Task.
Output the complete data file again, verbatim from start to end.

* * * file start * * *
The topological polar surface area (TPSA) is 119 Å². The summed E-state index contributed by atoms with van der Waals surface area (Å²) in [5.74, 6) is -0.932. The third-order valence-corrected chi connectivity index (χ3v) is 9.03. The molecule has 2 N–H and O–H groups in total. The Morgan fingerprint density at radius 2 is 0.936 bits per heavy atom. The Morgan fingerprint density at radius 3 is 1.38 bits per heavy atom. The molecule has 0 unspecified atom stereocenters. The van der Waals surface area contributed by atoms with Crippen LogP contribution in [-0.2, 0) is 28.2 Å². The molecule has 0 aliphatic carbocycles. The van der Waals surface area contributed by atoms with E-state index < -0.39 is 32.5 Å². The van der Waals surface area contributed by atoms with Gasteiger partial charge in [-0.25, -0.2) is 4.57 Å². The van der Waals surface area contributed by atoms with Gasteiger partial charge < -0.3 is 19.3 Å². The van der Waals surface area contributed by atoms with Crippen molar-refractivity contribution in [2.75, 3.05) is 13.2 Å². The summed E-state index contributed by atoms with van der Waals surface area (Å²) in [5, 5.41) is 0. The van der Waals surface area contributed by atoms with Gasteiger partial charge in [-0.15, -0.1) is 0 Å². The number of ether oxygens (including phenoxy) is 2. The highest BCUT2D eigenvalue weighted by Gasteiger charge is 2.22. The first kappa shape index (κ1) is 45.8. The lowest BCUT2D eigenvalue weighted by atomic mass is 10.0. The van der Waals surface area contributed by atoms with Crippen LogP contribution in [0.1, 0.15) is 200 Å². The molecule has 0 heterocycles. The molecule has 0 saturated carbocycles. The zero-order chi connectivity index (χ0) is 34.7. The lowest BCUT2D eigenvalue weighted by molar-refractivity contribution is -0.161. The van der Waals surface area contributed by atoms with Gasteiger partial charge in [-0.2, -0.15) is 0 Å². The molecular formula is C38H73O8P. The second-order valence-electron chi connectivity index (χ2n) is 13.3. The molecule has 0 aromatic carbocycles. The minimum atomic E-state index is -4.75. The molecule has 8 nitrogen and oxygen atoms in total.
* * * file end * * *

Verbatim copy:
The topological polar surface area (TPSA) is 119 Å². The summed E-state index contributed by atoms with van der Waals surface area (Å²) in [5.74, 6) is -0.932. The third-order valence-corrected chi connectivity index (χ3v) is 9.03. The molecule has 2 N–H and O–H groups in total. The Morgan fingerprint density at radius 2 is 0.936 bits per heavy atom. The Morgan fingerprint density at radius 3 is 1.38 bits per heavy atom. The molecule has 0 unspecified atom stereocenters. The van der Waals surface area contributed by atoms with Crippen LogP contribution in [-0.2, 0) is 28.2 Å². The molecule has 0 aliphatic carbocycles. The van der Waals surface area contributed by atoms with E-state index < -0.39 is 32.5 Å². The van der Waals surface area contributed by atoms with Gasteiger partial charge in [-0.25, -0.2) is 4.57 Å². The van der Waals surface area contributed by atoms with Gasteiger partial charge < -0.3 is 19.3 Å². The van der Waals surface area contributed by atoms with Crippen molar-refractivity contribution in [2.75, 3.05) is 13.2 Å². The summed E-state index contributed by atoms with van der Waals surface area (Å²) in [5, 5.41) is 0. The van der Waals surface area contributed by atoms with Gasteiger partial charge in [-0.15, -0.1) is 0 Å². The number of ether oxygens (including phenoxy) is 2. The highest BCUT2D eigenvalue weighted by Gasteiger charge is 2.22. The first kappa shape index (κ1) is 45.8. The lowest BCUT2D eigenvalue weighted by atomic mass is 10.0. The van der Waals surface area contributed by atoms with Crippen LogP contribution in [0.1, 0.15) is 200 Å². The molecule has 0 heterocycles. The molecule has 0 saturated carbocycles. The zero-order chi connectivity index (χ0) is 34.7. The lowest BCUT2D eigenvalue weighted by molar-refractivity contribution is -0.161. The van der Waals surface area contributed by atoms with Gasteiger partial charge in [-0.2, -0.15) is 0 Å². The molecular formula is C38H73O8P. The second-order valence-electron chi connectivity index (χ2n) is 13.3. The molecule has 0 aromatic carbocycles. The minimum atomic E-state index is -4.75. The molecule has 8 nitrogen and oxygen atoms in total.